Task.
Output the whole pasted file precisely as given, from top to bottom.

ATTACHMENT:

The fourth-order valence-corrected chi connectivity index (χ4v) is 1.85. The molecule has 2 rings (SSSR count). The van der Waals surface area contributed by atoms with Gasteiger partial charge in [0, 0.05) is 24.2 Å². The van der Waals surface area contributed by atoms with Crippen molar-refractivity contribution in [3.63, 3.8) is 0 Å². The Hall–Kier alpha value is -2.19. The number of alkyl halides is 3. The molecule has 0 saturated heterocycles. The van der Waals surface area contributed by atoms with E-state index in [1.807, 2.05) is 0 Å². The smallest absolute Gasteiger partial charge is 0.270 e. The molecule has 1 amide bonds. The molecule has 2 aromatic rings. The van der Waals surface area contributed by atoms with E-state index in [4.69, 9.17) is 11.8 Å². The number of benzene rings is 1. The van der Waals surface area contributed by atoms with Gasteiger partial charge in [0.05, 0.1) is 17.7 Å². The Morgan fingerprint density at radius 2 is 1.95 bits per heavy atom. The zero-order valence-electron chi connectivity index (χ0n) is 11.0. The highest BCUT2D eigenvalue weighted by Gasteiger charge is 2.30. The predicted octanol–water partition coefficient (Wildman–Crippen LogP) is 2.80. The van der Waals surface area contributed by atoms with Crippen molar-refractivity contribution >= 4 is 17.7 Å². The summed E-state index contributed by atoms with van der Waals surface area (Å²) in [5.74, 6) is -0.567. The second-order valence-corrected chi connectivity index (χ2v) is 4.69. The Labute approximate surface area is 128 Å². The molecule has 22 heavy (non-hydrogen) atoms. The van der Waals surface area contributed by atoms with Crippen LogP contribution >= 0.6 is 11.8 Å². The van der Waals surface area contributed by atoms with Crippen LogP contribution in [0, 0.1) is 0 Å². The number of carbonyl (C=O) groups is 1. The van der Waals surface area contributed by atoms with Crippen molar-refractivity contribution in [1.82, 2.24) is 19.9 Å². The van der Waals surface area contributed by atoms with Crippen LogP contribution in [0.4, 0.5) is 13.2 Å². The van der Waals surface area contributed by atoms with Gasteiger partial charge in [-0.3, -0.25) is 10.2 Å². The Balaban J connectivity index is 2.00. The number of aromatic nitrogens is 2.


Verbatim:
The fourth-order valence-corrected chi connectivity index (χ4v) is 1.85. The molecule has 2 rings (SSSR count). The van der Waals surface area contributed by atoms with Gasteiger partial charge in [0, 0.05) is 24.2 Å². The van der Waals surface area contributed by atoms with Crippen molar-refractivity contribution in [3.63, 3.8) is 0 Å². The Hall–Kier alpha value is -2.19. The number of alkyl halides is 3. The molecule has 0 saturated heterocycles. The van der Waals surface area contributed by atoms with E-state index in [1.807, 2.05) is 0 Å². The smallest absolute Gasteiger partial charge is 0.270 e. The molecule has 1 amide bonds. The molecule has 2 aromatic rings. The van der Waals surface area contributed by atoms with E-state index in [4.69, 9.17) is 11.8 Å². The number of benzene rings is 1. The van der Waals surface area contributed by atoms with Gasteiger partial charge in [0.05, 0.1) is 17.7 Å². The Morgan fingerprint density at radius 2 is 1.95 bits per heavy atom. The zero-order valence-electron chi connectivity index (χ0n) is 11.0. The highest BCUT2D eigenvalue weighted by Gasteiger charge is 2.30. The predicted octanol–water partition coefficient (Wildman–Crippen LogP) is 2.80. The van der Waals surface area contributed by atoms with Crippen molar-refractivity contribution >= 4 is 17.7 Å². The summed E-state index contributed by atoms with van der Waals surface area (Å²) in [5.74, 6) is -0.567. The second-order valence-corrected chi connectivity index (χ2v) is 4.69. The Labute approximate surface area is 128 Å². The molecule has 22 heavy (non-hydrogen) atoms. The van der Waals surface area contributed by atoms with Crippen LogP contribution >= 0.6 is 11.8 Å². The van der Waals surface area contributed by atoms with Crippen LogP contribution in [0, 0.1) is 0 Å². The number of carbonyl (C=O) groups is 1. The van der Waals surface area contributed by atoms with Crippen molar-refractivity contribution in [1.82, 2.24) is 19.9 Å². The van der Waals surface area contributed by atoms with Crippen LogP contribution in [0.4, 0.5) is 13.2 Å². The van der Waals surface area contributed by atoms with Gasteiger partial charge in [-0.3, -0.25) is 10.2 Å². The Balaban J connectivity index is 2.00. The number of aromatic nitrogens is 2.